Features, Grocery and Food

The Grocery/CPG Business Wakes Up to A New Reality

“It’s cheese-moving time.”

Both the figurative and literal meanings of those words spoken by Groceryshop CEO and founder Anil Aggarwal could not have been truer as he kicked off the very first-of-its-kind conference for the grocery and consumer packaged goods industry last week in Las Vegas. Borrowing from the famous “Who Moved My Cheese” book by Spencer Johnson to the more than 2,200 retailers, suppliers, brands and businesses on hand for the four-day event, Aggarwal referenced the fundamental and all-encompassing change going on in the industry. “The grocery and CPG business is moving from a period of disruption to what is quickly becoming the New Normal. This is the same thing that occurred in the general merchandise field.”

Aggarwal should know since Groceryshop is modeled after, and spun out of his enormously successful Shoptalk event, that in just a few short years has become the most important go-to conference for that industry. For grocery, which lags general merchandise in its digital transformation by what most people will admit is a period of three to five years, Groceryshop was an opportunity to bring together all the players up and down the literal food chain to explore reinvention.

And not a minute too soon. Nina Barton, president of Global Growth for Kraft Heinz, put the giant supplier’s efforts in digital into context. “We don’t see this as Kraft Heinz getting into a new business: This is the business.” The radical reordering of the food and packaged goods business is really only in its first stages. “There’s another 10 years of disruption ahead for this industry,” predicts Narayan Iyengar, senior vice president of digital and ecommerce for Albertsons Companies.

After more than 180 speakers and presentations to some 900 companies from 28 countries there was a wide – and sometimes wild-variety of topics, predictions and tangents explored over the four days, but certain themes held true throughout. The Robin Report identified 10 major takeaways plus an industry-specific white board’s worth of numbers and terms worth noting. Our shopping cart was overflowing.

1. The Tipping Point
There was almost universal agreement that Amazon’s 2017 purchase of Whole Foods marked a seminal moment in the history of the industry and served as both wake-up call and inspiration for many of the changes and developments the business is experiencing today. “Last year everything changed,” said Apoorva Mehta, founder and CEO of Instacart, the e-commerce facilitator. “Online went from being an afterthought to a thing in grocery. This was the tipping point.” And while neither Amazon nor Whole Foods were on the program or visibly apparent at Groceryshop, both were certainly very top-of-mind. Just as in general merchandising, Amazon is both feared and admired and a continuing presence in most company’s business strategies.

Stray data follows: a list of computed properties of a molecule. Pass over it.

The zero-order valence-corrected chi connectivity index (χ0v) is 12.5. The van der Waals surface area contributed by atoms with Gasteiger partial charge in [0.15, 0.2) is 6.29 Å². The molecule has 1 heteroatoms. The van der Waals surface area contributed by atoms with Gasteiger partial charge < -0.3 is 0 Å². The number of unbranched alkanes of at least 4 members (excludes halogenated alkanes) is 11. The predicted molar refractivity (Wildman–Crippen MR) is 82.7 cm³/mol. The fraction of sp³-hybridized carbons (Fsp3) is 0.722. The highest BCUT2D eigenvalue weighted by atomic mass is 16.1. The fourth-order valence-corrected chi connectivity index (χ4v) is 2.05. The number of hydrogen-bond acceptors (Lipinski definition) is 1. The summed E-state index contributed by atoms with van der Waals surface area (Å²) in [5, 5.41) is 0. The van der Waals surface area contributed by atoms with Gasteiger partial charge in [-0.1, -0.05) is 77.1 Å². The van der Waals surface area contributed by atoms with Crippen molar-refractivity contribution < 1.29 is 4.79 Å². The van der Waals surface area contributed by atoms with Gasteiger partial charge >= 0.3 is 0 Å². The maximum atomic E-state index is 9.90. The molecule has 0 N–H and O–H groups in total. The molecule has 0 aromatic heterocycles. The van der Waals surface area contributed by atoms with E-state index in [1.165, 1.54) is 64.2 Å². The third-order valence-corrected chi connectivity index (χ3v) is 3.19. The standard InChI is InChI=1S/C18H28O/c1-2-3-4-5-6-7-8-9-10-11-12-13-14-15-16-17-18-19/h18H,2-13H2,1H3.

2. No Longer Either/Or
The grocery business is quickly learning a lesson that took general merchandising many years to understand – and then react to. It is no longer a choice of being in e-commerce or in-store, but to truly be successful in the CPG business, retailers and suppliers alike are adapting techniques from each platform and applying them to the other. A great example was given by Geoffrey McFarlane, co-founder and CEO of Winc, which started out as a direct-to-consumer seller of wine, something that has proven more difficult to sustain across the entire grocery spectrum. “We moved into retail distribution,” he said, after realizing online subscription was limiting the size of the company’s overall business. “Now we use subscriptions for testing and discovery, but use wholesale for volume.” Many retail leaders echoed that hybrid business models combining online and e-commerce were going to be the most effective at growing sales in the years ahead. The ultimate integration is the click-and-pick model that combines the best of both worlds, and which is viewed as among the most promising models to emerge from the initial years of the digital transformation process.

3. Partnerships Rather Than Acquisitions
Another basic tenet of the industry under review is the “only way to grow is to buy up competitors and allied businesses.” While there is still much M&A activity – real and speculative – more companies are turning to partnership models to be successful. “We’re seeing many more partnerships versus true mergers and acquisitions,” said Joe Feldman, senior managing director for Telsey Advisory Group. The poster child for this strategy is undoubtedly Kroger, which has entered into numerous partnerships over the past two years seeking to augment its basic in-store business. Yael Cosset, chief digital officer for the giant pure grocery chain, the largest pure-play grocer in the country, outlined a number of the hook-ups it has put into place. First is Ocado, the large British online-only seller that will be helping Kroger in its e-commerce efforts. Ocado also has a partnership with Alibaba in China to help its penetration into that marketplace. Kroger is also acquiring. Earlier this year it bought Home Chef to gain entry into the meal kit segment of the business. Cosset said that Kroger will do $5 billion online by the end of the year, representing around 4 percent of overall sales. The business continues to grow by double digits, he added.

4. Mid-Sized Players Will Struggle to Stay Competitive
As happens with increasing frequency in American business these days, mid-sized players continue to struggle with the cost of doing business and staying competitive with the largest companies. The cost of technology is making that even more difficult. “The problem for mid-sized companies is that they don’t have the working capital to invest in their businesses,” said Feldman of Telsey. “The fact of the matter is that we’ve seen the largest number of bankruptcies in retail in the past 20 years come out of the grocery segment.” Simeon Gutman, executive director for Morgan Stanley, said, “The top six retailers represented 75 percent of the overall growth in the grocery and CPG business last year. That process is going to speed up.”

5. Voice Assist is the New Mobile